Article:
Yes, This is Iowa

Appears in the November 2022 issue.

Head west for a spelunking adventure

It’s pretty much rolling farmland as far as the eye can see. This is eastern Iowa, after all.

That is, until you enter Maquoketa Caves State Park, and suddenly a world of towering bluffs, forested ravines, and a system of caves appears.

“They are Iowa’s hidden gem,” says Ryland Richards, natural resource technician at the park. “They are some of the only caves in the country that are open for self-exploration without a guide. Most cave systems, you must enter with someone. They are also an unexpected location because we are surrounded by cornfields and towns.”

Prepare to spend some time happily wandering both above and below ground. “We have 15 different caves that vary in difficulty,” Richards says. “The Natural Bridge and [17-ton] Balanced Rock are two of the main features people come to see. The main cave, Dancehall, has lights and a sidewalk.”

In fact, actual dances were held in the caves in the early 1900s, all part of the park’s storied history. Millenniums of water erosion on limestone bedrock created the caves. “They have been explored since they were made, but our earliest records date to the 1800s when they were rediscovered by two hunters,” Richards says. A popular place for picnics and hikes since the 1860s, the area became a 370-acre state park in 1933 (one of Iowa’s earliest) and now averages about 300,000 visitors a year (plus 700 or so overwintering bats). A six-mile trail links the caves, winding through—and up and down—the lush scenery and geologic formations. “The caves are accessible by those who can walk up and down stairs to enter and exit them,” Richards says. “Out of the 15 caves, 10 are crawling caves and five are walk-through caves.” Most visitors stick to the walking caves, leaving the tight spots to the serious spelunkers.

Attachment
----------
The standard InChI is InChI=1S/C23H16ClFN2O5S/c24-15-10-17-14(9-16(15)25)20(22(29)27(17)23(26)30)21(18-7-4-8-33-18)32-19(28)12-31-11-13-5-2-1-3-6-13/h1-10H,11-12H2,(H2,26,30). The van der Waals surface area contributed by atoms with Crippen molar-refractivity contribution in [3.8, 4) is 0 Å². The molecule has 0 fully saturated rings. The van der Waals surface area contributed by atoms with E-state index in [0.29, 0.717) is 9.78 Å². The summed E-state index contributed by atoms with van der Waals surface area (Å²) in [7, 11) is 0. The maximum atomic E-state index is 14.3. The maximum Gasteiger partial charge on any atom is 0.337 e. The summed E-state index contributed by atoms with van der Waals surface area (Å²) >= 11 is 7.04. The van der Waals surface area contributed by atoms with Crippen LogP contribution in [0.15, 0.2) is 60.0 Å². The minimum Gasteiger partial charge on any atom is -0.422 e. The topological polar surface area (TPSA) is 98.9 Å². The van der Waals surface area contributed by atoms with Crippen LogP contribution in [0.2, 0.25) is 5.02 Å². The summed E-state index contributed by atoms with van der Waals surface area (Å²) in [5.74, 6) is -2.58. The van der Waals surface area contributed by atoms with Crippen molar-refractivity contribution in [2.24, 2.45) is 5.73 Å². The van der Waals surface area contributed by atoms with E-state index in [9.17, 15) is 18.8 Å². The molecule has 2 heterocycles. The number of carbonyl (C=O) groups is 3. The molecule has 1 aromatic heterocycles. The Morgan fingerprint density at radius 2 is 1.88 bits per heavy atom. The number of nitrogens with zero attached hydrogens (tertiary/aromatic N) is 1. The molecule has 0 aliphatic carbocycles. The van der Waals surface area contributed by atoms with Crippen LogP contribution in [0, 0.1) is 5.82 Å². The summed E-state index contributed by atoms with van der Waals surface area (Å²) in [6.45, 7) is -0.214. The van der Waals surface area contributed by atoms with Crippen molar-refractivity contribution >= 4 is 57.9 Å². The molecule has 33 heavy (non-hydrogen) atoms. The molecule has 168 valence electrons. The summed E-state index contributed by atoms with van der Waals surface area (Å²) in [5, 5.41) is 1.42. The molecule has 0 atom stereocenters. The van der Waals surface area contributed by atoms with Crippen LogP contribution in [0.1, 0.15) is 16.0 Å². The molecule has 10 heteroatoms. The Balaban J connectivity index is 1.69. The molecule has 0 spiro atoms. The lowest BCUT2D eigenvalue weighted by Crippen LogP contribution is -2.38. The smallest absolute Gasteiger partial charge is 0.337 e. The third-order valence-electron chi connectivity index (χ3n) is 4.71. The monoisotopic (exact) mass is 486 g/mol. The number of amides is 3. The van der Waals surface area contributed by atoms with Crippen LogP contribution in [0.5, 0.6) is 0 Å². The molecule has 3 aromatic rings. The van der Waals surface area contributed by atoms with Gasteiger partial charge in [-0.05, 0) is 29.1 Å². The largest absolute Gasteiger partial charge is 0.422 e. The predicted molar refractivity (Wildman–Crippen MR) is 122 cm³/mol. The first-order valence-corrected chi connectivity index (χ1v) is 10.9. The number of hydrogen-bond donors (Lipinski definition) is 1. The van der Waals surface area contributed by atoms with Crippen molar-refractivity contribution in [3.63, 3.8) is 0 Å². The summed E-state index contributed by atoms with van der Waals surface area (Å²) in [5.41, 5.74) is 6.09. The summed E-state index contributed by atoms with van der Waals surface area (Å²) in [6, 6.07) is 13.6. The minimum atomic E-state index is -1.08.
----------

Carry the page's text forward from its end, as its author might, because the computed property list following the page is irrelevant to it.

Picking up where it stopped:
“Dress appropriately—it’s about 55 [degrees] in the caves. Bring clothes that could get dirty,” Richards says. “Flashlights are recommended but not needed in the walk-through caves. You can spend anywhere from an hour to eight here, depending on what you see. You will see something amazing that you wouldn’t have known was in Iowa.”  

More to MAquoketa

  • From March through November, Maquoketa Caves State Park offers a campground as well as primitive hike-in campsites. Reservations are required through
  • Enjoy a float on the nearby Maquoketa River. Outfitters like Maquoketa River Rentaloffer inner tubes, canoes, kayaks, paddleboards, floating coolers, as well as shuttle service and guided tours.
  • Grab a bite to eat at Mega’s Grill & Eatery (101 McKinsey Dr., Maquoketa), open for breakfast and lunch daily and dinner on Fridays and Saturdays. Waffles, burgers, and steak are all on the menu, as is a chicken strips on French toast sandwich.

Photos by Jen Banowetz